- Next-generation enterprise design
Next-generation enterprise design
We are advancing an entirely new concept of the company—a just and democratic firm designed for a new mandate: to serve broad well-being and the public good.
Even many corporate CEOs concede that in an era of extreme wealth inequality, chronic and systemic racial disparities, and a climate emergency, it is past time for corporations to continue to act as if serving the profit demands of shareholders is their highest duty. Yet, even as they talk more openly about the need to be accountable to a broader set of stakeholders as part of their corporate purpose, what’s missing from that conversation is the truth that what must shift is ownership.
We are calling for change in the structural design and ownership of the corporation itself. It is time to make the profit-maximizing, shareholder-controlled corporation obsolete and replace it with a structure rooted in democratic control, economic justice, and the well-being of the whole community.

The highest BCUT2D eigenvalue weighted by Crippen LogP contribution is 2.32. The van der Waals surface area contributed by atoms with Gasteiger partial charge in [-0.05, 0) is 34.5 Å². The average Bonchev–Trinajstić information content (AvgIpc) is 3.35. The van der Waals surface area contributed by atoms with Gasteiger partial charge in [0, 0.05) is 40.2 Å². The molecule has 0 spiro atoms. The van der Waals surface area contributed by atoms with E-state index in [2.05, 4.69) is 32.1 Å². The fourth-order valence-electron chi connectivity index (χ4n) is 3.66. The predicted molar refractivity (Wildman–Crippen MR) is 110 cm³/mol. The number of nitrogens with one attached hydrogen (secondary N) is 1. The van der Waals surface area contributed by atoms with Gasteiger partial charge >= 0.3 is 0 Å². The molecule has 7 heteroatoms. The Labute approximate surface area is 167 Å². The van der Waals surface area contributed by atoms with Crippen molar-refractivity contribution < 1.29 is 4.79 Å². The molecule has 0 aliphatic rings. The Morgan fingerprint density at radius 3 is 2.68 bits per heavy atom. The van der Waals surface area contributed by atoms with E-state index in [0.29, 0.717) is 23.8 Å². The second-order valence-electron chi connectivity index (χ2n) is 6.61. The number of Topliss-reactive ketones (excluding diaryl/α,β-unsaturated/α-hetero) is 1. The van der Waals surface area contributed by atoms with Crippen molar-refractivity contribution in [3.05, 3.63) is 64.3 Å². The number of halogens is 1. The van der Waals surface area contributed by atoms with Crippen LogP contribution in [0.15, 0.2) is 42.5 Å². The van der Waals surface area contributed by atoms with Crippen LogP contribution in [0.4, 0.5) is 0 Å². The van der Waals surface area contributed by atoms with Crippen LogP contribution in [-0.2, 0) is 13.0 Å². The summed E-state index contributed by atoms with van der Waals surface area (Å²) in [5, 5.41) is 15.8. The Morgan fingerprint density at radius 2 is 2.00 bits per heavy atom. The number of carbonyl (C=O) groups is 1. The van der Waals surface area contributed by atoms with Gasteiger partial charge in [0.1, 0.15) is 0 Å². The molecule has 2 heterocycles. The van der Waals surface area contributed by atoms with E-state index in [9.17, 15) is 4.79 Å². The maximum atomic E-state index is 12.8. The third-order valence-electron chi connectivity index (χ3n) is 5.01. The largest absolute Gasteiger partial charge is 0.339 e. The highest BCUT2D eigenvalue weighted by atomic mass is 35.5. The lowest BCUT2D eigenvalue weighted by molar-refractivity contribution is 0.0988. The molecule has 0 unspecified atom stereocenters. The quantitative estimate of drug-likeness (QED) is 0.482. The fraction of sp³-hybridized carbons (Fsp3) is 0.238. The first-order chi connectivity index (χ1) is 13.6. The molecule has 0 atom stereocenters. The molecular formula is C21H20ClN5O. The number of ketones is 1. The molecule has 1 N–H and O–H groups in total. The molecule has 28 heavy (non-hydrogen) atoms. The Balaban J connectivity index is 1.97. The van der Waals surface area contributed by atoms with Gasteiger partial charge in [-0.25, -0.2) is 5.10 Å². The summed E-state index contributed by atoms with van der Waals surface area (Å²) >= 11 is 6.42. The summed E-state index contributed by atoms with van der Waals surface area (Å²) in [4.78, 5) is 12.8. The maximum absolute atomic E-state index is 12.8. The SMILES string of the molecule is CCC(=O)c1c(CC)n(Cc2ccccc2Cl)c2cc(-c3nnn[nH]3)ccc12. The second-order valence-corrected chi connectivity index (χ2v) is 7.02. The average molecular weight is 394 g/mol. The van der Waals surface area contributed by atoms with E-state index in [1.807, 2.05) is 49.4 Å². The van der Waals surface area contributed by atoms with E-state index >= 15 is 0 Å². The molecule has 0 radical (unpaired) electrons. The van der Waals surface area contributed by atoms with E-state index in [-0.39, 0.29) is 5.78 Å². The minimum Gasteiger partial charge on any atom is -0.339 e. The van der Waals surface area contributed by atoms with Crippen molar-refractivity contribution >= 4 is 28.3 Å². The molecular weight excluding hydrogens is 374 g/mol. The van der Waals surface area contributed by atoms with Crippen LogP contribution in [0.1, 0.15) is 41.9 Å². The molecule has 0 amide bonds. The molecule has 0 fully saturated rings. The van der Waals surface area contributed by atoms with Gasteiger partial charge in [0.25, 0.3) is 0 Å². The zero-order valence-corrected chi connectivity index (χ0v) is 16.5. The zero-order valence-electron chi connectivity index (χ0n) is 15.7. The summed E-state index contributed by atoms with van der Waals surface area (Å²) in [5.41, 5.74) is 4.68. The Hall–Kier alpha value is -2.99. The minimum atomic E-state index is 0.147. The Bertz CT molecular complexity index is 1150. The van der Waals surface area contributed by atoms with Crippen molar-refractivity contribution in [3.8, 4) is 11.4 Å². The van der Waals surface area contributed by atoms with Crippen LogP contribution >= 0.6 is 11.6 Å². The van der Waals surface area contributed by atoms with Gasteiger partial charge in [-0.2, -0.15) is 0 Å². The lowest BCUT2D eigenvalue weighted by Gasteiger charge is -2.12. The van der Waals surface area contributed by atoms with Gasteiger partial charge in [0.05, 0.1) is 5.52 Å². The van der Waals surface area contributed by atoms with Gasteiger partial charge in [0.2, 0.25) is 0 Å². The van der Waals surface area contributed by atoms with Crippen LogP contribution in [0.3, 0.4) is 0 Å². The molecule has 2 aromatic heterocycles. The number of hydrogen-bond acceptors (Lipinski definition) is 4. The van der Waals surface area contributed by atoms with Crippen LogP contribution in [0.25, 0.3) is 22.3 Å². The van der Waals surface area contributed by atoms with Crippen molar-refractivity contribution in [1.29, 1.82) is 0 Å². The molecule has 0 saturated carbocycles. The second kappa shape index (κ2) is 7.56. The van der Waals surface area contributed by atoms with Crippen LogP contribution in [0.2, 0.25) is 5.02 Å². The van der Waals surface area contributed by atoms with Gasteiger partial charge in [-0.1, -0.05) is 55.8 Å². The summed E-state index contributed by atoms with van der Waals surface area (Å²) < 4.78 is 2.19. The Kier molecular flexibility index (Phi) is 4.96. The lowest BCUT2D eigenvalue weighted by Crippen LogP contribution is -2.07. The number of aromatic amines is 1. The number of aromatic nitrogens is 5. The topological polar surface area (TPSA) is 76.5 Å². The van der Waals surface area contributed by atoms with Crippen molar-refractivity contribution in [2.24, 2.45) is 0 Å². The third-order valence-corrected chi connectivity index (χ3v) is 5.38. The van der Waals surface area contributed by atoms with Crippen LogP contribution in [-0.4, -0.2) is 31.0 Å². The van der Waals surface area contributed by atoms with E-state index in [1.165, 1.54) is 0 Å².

Since the 1970s, a range of new corporate forms, including democratic enterprises, have been advancing—employee ownership, B Corps, public banks, community land trusts, impact investing. Many of these were invented by activists and progressive intellectuals, and each now forms an important part of the democratic economy ecosystem. The credibility crisis now faced by corporate capitalism opens the opportunity to more powerfully advance these and other inventions over the next decade. These elements can serve as harbingers of an emerging archetypal model that can serve as a North Star for redesigning large corporations for the public good.
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